This kind of model is quite different from the results of a numerical simulation of sound propagation within a space, as the latter will produce a map of continuously changing values for the sound field. Numerical simulations can be very useful, but that take large chunks of processor time and/or high end computers to "do the job", and usually they also have to make a variety of simplifying assumptions to converge on a result within a reasonable time. The use of qualitative models, such as ours, which segment space into regions, can provide a useful, even powerful alternative to numerical simulation.

Our qualitative model of sound space, however, differs from our earlier models in that we are required to dynamically update the partitioning each time the sound passes across a barrier that dampens the signal. Hence, as long as the observer is located on the path previous to the location labeled "alpha", the sound sources as shown in the above diagram hold true. Once the observer passes alpha, however, the sound sources "behind" the barrier made by lines 1 and 2 and their extensions must be modified (see Figure below).

Figure 2 : Spatial partition for sounds posterior to their encounter with absorbing barriers 1 and 2

At this point in time, the sound B must be "re-sourced" at the location B2, generating a new, much smaller circle. Furthermore, as the observer moves beyond the zone of influence B2, along a path parallel with barrier #1, and within the initial zone of influence of B, the sound source B must be "re-sourced" to a point (B3) defined by the orthogonal to the barrier #1 that passes through the location of the observer. Usually, the size of the circle for B3 will be much smaller due to the absorptive properties of the barrier #1.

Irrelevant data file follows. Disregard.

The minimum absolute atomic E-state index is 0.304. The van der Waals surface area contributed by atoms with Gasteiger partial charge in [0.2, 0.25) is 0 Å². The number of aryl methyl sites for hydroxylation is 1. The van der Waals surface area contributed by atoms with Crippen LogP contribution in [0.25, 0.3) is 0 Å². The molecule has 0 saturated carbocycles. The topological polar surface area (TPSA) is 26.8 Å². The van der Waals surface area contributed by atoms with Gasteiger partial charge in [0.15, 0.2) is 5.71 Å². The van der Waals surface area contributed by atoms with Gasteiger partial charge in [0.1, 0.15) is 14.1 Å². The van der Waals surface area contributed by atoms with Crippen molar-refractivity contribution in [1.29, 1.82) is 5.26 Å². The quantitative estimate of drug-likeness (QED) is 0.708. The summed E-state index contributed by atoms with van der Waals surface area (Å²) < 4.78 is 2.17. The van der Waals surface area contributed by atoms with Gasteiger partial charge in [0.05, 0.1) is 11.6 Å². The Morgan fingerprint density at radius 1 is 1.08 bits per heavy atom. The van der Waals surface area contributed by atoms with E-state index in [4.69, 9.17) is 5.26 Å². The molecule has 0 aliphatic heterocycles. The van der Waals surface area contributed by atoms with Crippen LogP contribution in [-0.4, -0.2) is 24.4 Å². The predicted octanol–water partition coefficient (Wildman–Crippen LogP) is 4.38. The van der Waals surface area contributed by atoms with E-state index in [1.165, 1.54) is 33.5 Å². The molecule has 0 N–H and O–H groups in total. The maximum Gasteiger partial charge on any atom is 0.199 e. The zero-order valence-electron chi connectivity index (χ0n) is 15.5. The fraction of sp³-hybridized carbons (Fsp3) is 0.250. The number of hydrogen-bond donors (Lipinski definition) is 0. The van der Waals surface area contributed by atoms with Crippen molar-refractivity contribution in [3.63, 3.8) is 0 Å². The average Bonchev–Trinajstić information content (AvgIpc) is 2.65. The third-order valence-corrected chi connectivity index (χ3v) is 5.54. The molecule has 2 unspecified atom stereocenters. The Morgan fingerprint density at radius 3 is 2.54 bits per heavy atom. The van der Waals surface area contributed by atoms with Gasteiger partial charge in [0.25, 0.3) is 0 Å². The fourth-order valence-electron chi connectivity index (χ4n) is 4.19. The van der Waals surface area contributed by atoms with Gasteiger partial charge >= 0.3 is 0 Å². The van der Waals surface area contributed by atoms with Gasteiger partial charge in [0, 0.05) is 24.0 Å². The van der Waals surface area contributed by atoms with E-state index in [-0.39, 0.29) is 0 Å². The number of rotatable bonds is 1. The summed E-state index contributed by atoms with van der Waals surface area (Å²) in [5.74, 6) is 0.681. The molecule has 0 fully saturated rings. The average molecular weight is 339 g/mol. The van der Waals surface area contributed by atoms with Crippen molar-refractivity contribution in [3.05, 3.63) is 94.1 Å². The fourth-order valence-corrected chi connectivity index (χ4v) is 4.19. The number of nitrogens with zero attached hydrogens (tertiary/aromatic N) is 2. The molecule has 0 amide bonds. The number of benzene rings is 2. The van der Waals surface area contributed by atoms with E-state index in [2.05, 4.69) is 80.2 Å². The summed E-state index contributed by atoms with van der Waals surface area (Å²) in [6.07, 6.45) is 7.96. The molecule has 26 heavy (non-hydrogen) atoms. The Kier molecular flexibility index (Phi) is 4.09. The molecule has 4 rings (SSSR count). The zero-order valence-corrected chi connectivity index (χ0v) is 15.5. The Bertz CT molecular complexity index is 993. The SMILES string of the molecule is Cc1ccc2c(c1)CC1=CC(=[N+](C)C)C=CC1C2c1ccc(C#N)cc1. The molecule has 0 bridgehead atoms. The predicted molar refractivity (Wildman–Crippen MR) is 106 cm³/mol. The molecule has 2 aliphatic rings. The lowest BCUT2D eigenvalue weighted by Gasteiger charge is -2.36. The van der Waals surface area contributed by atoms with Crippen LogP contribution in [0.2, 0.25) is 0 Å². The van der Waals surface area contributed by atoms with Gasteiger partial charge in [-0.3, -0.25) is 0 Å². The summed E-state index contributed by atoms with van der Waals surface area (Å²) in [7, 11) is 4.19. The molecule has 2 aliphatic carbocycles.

Thus by representing the movement of the observer along a path as a series of partitions that change every time the observer crosses a barrier, we can construct a model that predicts the set of sound experiences an arbitrary observer will receive.

Using this model, we developed software that can compute in real time the relative intensity and the direction from which each sound is heard (that is, the sounds are "re-sourced" at a new location) for one or more arbitrary observers. Using this software, we are able to design a virtual sound space and hence generate a realistic sound experience for a fictional space.

We did exactly this as part of a conference presentation of the new theory at a recent meeting in the small town of Las Navas del Marques, in Spain. The conference was organized around the theme "Cognitive and Linguistic Aspects of Geographic Space", actually, a review of 20 years of research in this area since an earlier meeting of the same group at the same location in 1990. For this event, in collaboration with Ms. Marie Louise Bourbeau (longtime collaborator for the Chair) and also Mr. René Dupéré, the talented composer who reinvented circus music for the Cirque du Soleil in the 1980s, we developed and implemented a transposition of the Ulysses Voyages into a fictional and virtual sound space that was updated in real time using our software.

The result is a 40 minute presentation including a 20-minute "show", an interactive component that demonstrates the real time nature of the experience and an explanation of the scientific theory leading to this work.